Steve Borgerding was playing softball in a Melrose park in 1980 when he saw Scoutmaster John Schofield and his troop taking down a tent. He walked over and uttered the fateful words, “Need some help?” Almost 32 years and a few hundred tents, boys, and memories later, the Scoutmaster of Troop 68 is retiring. He was honored at an open house at the Melrose Legion Club on February 25. Steve was born in Melrose to Tom and Ginny Borgerding. He enjoyed being a Boy Scout for three and a half years. “We didn’t do nearly the stuff we do now,” he says. He never made Eagle Scout, the highest rank, because that type of advancement wasn’t stressed as much as it is now. John Johnson was Melrose’s first Eagle Scout, before the current troop was organized. Jeff Hegle was the first of 20 Eagle Scouts under Steve’s watch. “Eagle is the sixth of the ranks,” he explains. “You have to earn 21 merit badges, spend time doing service projects in the community, and show leadership skills within the troop.” Steve served for a year and a half as assistant, and became Scoutmaster in September, 1981. He maintained the troop website and an interactive blog, attended district and council events and one National Jamboree at Fort A.P Hill, Virginia. Occasionally he took the boys to Philmont High Adventure Camp in New Mexico, where in addition to 12 days of backpacking and camping in tents, they took part in activities such as burro racing, shotgun shooting, Indian lore, gold mining, and archaeology. “Philmont used to be a big gold mining area,” Steve says. It was long ago tapped out, and boys might be lucky to find a tiny flake of the precious stuff, but the thrill of the hunt is still there. Since Philmont is the place where traces of tyrannosaurus rex were found, there is an actual archeological site in operation. For camping a little closer to home, Steve helped to establish Camp Whatchamagumi. “We were looking for a place to camp in the mid-eighties,” he says. “Melvin and Vern Klasen said we could go to their land by Ward Springs. For the first few couple of years we camped up there wherever we could put a tent. Then we decided we’d like to go there every spring for weekend camping, so they gave us permission to clear out some brush to make a few campsites. One of the kids came up with the name.” Troop 68 goes to Whatchamagumi every year, where they do ” basic Scout stuff,” such as pioneering, which involves making structures like towers and camp gateways out of logs and rope; fire and campfire safety; knife and ax safety; and nature studies. They play softball and disc golf, and do the annual egg drop. “We give the kids a raw egg and just using things they find in nature, they have to create a package for that egg, so when they drop it, it doesn’t break. They use leaves, sticks, mud, moss—usually it’s a combination to get the job done. We start about waist high and drop it to the ground, and each level gets higher. We’ve had the kids get so good at it that sometimes we’re on a ladder dropping eggs 15 to 20 feet. Some years they get a prize and other times they get the bragging rights to champion of the egg drop.” Many Scout activities today wouldn’t be found in Steve’s collection of old handbooks. For example, they used to be told to dig a trench around their tent to prevent flooding. “Go to a camp area now and dig a trench, you’ll be in big trouble because it will cause erosion. In the 1920s they didn’t realize that yet.” Scouts still learn to build fires and tie knots, but they probably wouldn’t have worked on a computer badge or done an LRMPB: an afternoon and evening of laser tag, rollerskating, attending a movie, eating pizza, and late night bowling. Other activities include downhill skiing, tubing, and visiting the Melrose Area Museum. July brings a week-long summer adventure up north at Many Point Scout Camp. “They work on advancement in the morning, in the afternoon they do troop activities, and in the evening they can swim, sail, canoe, row, do pioneering, learn cooking in the wilderness, rock climb, learn about nature, or do the archery or shotgun range,” Steve says. Of course, camping wouldn’t be camping without an evening of scary stories. Their favorite–and Steve’s—is about the vicious beast known as the wolfen and how to be prepared for it if they encounter it in the wilderness. “It makes cougars and tigers look tame by comparison,” he says, tongue in cheek. Scouts have been known to adopt the buddy system when returning to their tents from the outhouse after hearing such a bedtime story. Sometimes real beasts take part in camping. Assistant Scoutmaster Eymard Orth, all alone in camp, once encountered a bear, which ended up in a tree, and another bear once walked past the camp. But Steve notes, raccoons and skunks pose more threat than bears. They can smell improperly-stored food and are used to humans. If you chase them away, they just return. Steve was once awakened at night in camp, shined a flashlight into beady little eyes, and saw two raccoons at the food supply and two skunks waiting their turn. Another raccoon once found his way into a camper’s tent. Steve’s troop once went on an “eight-mile five-mile hike,” winding up a fair distance from base camp. But apart from a few bouts of homesickness, there have been very few instances of illness or injury while camping. “I can only think of three or four that had to go home in a camper. I think we’ve had a really good track record in 30 years. I’ve heard some horror stories from other camp leaders.” As a long-time member of the Board of Directors of Mel-TV3, the now-defunct community TV station, Steve made a number of shows with the scouts, including “Bobby’s Biking Blunders” and “The Warning of the Ring.” For 13 years they videoed the courts of honor, and created a program called “Laughs for Lunch.” In addition to Eymard, Steve has help from Buttons, the Radical Boy Scout; Buttons’ brother, Randall; and Bones, the dog. Via video, these Muppet-like characters do exercises, get ready for camp, and otherwise make scouting fun. About his decision to retire, Steve says, “Thirty-two years is long enough. The community doesn’t seem to respond to scouting as much as it used to any more. We topped out with 41 scouts. Now the troop has only eight scouts, and one is from Long Prairie and two are from Sauk Centre. The Cub Scouts have 10 boys. If the community isn’t interested in keeping the troop on, they’re going to lose them.” He adds, “I totally see the value of having boys in scouting. You talk to any Boy Scout who is now in his 30s and 40s, and I think they’ll strongly support the program. In fact, some of my former Scouts have kids in Scouts now.” One of them, David Hasbrouck, is currently the Cubmaster in Shakopee. Mark Ettel has taken over as the Melrose troop’s scoutmaster, while Steve replaced him as treasurer on the scout committee. “I think he’ll do a good job. He seems to care for the program. He’s also the Cub Scout leader too, so hopefully somebody will step up take over as Cubmaster.” Steve has turned down offers to serve on committees at the Central Minnesota Council, B.S.A. “I’m going to make sure things are running well here first,” he says.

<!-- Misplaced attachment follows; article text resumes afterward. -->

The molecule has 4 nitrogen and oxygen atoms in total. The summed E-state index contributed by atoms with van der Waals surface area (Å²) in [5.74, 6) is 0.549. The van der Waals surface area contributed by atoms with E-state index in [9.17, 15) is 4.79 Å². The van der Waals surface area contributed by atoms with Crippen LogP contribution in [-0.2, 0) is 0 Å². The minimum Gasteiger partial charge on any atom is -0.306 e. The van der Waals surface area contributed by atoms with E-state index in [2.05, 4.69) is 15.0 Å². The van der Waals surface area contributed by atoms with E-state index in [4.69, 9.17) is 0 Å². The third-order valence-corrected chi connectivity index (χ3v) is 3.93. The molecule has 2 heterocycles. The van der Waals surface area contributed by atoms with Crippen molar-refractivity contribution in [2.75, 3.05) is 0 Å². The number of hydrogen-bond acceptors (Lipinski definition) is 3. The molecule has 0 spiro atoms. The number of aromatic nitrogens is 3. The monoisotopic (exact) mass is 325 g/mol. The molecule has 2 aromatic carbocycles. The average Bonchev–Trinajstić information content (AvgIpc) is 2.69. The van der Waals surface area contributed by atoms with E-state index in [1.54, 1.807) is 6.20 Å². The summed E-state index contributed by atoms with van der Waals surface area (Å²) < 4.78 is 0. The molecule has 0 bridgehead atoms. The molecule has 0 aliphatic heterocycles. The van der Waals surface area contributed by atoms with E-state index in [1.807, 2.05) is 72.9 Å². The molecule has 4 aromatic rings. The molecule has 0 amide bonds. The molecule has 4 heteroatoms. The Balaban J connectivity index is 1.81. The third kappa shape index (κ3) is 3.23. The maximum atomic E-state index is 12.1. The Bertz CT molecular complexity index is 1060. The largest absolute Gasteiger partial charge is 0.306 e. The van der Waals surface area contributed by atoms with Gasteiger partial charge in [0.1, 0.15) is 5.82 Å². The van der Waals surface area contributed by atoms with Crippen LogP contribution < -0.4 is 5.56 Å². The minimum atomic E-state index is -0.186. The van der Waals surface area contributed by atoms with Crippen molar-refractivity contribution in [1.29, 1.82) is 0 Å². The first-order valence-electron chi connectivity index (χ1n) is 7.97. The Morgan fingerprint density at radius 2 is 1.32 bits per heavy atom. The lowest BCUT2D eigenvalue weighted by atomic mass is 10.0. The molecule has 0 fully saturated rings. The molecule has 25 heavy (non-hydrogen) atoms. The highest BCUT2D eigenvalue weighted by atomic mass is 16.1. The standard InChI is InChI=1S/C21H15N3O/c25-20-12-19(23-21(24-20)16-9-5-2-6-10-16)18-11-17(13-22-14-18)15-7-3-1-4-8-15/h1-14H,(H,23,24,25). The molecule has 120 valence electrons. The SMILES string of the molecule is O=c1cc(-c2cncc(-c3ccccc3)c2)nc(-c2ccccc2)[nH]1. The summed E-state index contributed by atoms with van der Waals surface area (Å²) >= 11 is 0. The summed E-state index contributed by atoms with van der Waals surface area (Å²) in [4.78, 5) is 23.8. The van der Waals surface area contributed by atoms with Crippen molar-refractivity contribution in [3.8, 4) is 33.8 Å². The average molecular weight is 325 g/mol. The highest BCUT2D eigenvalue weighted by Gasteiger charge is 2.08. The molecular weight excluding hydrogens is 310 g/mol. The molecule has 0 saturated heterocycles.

Turning in his Scouting handbook